Years before Texas conservatives painted them as criminals, Colony Ridge residents sought help from state agencies

An overhead view of the Colony Ridge development on Oct. 9, near Houston. Credit: Mark Felix for The Texas Tribune

By Alejandro Serrano, The Texas Tribune, and Paul Cobler, Houston Landing

LIBERTY COUNTY When the fast-growing Colony Ridge development outside Houston became a fixation of right-wing media last year, Texas’ Republican leaders called for swift action.

The 33,000-acre development had been painted by conservative influencers, outlets and think tanks as a destination for thousands of immigrants in the country illegally and a hub for drug cartel activity. Gov. Greg Abbott publicly worried it was a “no-go zone” and directed legislators to craft new laws about “public safety, security, environmental quality, and property ownership in areas like the Colony Ridge development.”

Records obtained by Houston Landing and The Texas Tribune, however, show at least three state agencies were warned about other potential problems with the development years earlier. Residents sent state agencies more than five dozen complaints about Colony Ridge and its marketing arm, Terrenos Houston, from 2016 to 2023.

Yet, the state has few, if any, results to show.

Instead, the federal government stepped in with enforcement action, painting a different picture of the development’s problems. In a December lawsuit, the U.S. Justice Department alleged the Colony Ridge’s developer duped thousands of Latino buyers with a scheme that violates federal consumer protections and fair housing practices, while ruining their dreams of homeownership.

Thousands of Colony Ridge buyers defaulted on their loans, losing their land and nascent investments, according to the federal government. The company is accused of repeating that process — often exploiting language barriers — by reselling the land to new, unsuspecting customers.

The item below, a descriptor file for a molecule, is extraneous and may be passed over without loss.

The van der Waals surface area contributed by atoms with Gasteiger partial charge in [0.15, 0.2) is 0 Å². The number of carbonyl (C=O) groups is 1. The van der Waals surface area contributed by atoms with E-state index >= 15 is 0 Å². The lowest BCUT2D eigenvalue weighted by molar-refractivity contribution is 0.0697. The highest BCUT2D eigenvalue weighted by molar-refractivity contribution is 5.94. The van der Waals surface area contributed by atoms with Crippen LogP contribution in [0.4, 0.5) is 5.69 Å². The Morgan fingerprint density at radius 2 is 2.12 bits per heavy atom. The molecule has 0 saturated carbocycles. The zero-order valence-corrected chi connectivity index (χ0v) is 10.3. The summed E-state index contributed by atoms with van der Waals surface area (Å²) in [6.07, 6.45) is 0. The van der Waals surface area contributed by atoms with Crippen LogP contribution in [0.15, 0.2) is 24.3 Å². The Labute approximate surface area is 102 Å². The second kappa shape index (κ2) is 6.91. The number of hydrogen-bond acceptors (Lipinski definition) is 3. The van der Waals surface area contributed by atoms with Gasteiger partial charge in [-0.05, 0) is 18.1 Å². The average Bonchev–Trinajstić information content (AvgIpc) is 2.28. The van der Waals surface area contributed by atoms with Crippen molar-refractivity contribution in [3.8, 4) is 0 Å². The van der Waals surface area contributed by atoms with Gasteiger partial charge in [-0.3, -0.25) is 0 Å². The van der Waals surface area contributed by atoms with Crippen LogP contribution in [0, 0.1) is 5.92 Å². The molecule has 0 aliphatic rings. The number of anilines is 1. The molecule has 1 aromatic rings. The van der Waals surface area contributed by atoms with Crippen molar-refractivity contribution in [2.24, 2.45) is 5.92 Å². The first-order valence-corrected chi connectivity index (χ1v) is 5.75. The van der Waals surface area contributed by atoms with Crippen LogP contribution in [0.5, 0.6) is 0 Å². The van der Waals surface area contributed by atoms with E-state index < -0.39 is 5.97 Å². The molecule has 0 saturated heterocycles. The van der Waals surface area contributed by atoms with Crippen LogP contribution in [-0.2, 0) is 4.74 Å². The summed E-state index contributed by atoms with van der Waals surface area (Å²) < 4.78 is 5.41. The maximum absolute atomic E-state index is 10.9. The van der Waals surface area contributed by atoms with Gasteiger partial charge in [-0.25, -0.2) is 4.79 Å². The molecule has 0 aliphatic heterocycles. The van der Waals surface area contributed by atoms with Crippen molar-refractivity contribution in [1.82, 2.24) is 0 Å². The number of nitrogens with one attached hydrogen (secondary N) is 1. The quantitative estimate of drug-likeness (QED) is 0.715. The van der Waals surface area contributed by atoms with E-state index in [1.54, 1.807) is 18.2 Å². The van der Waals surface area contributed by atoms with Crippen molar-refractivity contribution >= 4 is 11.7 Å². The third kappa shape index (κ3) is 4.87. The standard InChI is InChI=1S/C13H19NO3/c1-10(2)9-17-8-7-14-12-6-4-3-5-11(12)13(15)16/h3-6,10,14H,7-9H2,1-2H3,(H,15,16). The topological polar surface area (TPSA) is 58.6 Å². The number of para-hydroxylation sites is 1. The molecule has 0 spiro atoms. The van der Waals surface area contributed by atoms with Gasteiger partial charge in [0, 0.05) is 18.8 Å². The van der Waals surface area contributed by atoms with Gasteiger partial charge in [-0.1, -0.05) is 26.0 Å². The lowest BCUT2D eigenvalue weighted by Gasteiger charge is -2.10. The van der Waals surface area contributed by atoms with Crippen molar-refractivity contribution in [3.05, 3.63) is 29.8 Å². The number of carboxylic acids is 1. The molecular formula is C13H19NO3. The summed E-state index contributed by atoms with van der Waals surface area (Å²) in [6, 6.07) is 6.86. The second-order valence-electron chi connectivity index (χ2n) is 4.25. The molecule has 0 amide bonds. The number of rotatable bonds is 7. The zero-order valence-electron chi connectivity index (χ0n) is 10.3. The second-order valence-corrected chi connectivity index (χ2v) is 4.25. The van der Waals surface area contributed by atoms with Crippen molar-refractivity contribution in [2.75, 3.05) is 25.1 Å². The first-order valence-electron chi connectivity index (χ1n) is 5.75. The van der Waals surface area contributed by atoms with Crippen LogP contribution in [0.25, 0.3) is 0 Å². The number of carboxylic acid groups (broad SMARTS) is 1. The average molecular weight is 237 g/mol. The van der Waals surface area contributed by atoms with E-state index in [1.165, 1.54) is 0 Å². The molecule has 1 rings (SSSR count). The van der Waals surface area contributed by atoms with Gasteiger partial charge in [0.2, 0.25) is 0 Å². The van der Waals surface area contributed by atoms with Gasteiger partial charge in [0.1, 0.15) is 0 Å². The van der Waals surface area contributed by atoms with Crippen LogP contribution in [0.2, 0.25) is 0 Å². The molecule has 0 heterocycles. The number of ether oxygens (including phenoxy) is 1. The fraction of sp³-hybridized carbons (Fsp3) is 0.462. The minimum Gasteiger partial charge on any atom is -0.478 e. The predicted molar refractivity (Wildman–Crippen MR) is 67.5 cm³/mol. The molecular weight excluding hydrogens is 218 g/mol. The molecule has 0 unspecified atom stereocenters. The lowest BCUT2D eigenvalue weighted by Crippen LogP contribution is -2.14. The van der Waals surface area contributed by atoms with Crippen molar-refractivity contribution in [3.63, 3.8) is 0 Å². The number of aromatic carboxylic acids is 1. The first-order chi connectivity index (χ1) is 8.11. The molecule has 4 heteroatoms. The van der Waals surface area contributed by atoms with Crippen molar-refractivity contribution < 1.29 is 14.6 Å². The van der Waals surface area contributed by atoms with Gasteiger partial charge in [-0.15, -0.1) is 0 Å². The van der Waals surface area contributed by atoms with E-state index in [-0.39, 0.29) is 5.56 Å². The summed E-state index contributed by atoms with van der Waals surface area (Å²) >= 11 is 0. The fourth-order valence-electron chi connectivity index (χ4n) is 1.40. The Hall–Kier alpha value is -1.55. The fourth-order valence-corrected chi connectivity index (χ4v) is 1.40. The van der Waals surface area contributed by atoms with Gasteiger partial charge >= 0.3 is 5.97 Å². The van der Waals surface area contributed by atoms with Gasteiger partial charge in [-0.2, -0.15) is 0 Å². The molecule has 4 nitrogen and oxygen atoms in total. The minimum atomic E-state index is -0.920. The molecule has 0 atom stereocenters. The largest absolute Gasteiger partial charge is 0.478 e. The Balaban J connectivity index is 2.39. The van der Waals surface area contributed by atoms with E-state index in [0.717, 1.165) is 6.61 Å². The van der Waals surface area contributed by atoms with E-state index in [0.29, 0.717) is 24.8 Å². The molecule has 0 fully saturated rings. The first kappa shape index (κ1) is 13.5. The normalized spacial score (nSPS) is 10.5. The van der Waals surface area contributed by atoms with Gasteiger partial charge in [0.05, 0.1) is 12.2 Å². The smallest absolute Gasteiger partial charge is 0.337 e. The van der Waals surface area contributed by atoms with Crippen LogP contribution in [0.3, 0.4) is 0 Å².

A sign outside of the Colony Ridge development on Oct. 10. Credit: Mark Felix for The Texas Tribune

Those findings mirror a Houston Landing investigation that found Colony Ridge had reacquired 45% of the 35,000-plus properties it had sold since 2012. The company’s practices raised concerns of a predatory lending scheme, experts told the Landing, which published the report in December, days before the Justice Department announced its lawsuit.

At least 27 complaints sent to three Texas state agencies since 2019 previously were unreported. They raise new questions about how Texas state leaders last fall failed to publicly identify the residents of the development as potential victims of predatory lending practices instead of villains trying to take over the country.

“Gov. Abbott and the Texas GOP spent months fearmongering about the immigrants living in Colony Ridge,” said U.S. Rep. Joaquin Castro, D-San Antonio. “Their concern should have been with the developers exploiting Latino families trying to achieve the American dream of owning a home.”

Even today, Texas has done little about the development, other than paying to increase the law enforcement presence there. Lawmakers held multiple hearings on the neighborhood last fall. But they struggled to craft any new laws that complied with the directive from Abbott, whose campaigns have received $1.4 million from the community’s developer.